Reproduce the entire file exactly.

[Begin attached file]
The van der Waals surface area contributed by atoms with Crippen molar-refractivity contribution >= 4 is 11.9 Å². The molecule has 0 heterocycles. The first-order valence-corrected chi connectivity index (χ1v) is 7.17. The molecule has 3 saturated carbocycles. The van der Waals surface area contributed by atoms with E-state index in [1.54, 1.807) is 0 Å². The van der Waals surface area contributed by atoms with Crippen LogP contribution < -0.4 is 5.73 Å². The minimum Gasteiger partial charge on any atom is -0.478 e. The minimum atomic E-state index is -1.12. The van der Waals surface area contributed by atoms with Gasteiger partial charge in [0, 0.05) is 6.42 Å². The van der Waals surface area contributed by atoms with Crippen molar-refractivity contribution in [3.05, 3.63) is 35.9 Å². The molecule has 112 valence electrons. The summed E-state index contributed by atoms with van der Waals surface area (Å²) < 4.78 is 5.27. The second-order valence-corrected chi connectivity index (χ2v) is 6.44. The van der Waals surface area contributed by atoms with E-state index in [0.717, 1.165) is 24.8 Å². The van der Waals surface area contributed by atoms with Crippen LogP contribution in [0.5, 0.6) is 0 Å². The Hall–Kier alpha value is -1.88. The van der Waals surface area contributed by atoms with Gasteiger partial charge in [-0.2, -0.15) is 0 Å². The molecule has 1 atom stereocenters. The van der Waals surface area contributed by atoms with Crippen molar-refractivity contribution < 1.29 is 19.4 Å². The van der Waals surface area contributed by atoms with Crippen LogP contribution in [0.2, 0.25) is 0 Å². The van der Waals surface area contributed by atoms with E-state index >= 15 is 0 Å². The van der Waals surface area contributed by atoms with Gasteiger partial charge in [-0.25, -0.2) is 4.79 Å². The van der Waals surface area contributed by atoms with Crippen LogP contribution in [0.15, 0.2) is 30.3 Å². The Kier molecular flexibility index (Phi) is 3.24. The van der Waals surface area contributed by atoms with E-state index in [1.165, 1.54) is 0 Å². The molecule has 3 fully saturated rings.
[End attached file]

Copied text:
The van der Waals surface area contributed by atoms with Crippen molar-refractivity contribution >= 4 is 11.9 Å². The molecule has 0 heterocycles. The first-order valence-corrected chi connectivity index (χ1v) is 7.17. The molecule has 3 saturated carbocycles. The van der Waals surface area contributed by atoms with E-state index in [1.54, 1.807) is 0 Å². The van der Waals surface area contributed by atoms with Crippen LogP contribution < -0.4 is 5.73 Å². The minimum Gasteiger partial charge on any atom is -0.478 e. The minimum atomic E-state index is -1.12. The van der Waals surface area contributed by atoms with Gasteiger partial charge in [0, 0.05) is 6.42 Å². The van der Waals surface area contributed by atoms with Crippen molar-refractivity contribution in [3.05, 3.63) is 35.9 Å². The molecule has 112 valence electrons. The summed E-state index contributed by atoms with van der Waals surface area (Å²) < 4.78 is 5.27. The second-order valence-corrected chi connectivity index (χ2v) is 6.44. The van der Waals surface area contributed by atoms with E-state index in [0.717, 1.165) is 24.8 Å². The van der Waals surface area contributed by atoms with Crippen LogP contribution in [0.5, 0.6) is 0 Å². The Hall–Kier alpha value is -1.88. The van der Waals surface area contributed by atoms with Gasteiger partial charge in [-0.2, -0.15) is 0 Å². The molecule has 1 atom stereocenters. The van der Waals surface area contributed by atoms with Crippen molar-refractivity contribution < 1.29 is 19.4 Å². The van der Waals surface area contributed by atoms with Crippen LogP contribution in [0.2, 0.25) is 0 Å². The van der Waals surface area contributed by atoms with E-state index >= 15 is 0 Å². The van der Waals surface area contributed by atoms with Gasteiger partial charge in [-0.25, -0.2) is 4.79 Å². The van der Waals surface area contributed by atoms with Crippen LogP contribution in [0.15, 0.2) is 30.3 Å². The Kier molecular flexibility index (Phi) is 3.24. The van der Waals surface area contributed by atoms with E-state index in [1.165, 1.54) is 0 Å². The molecule has 3 fully saturated rings.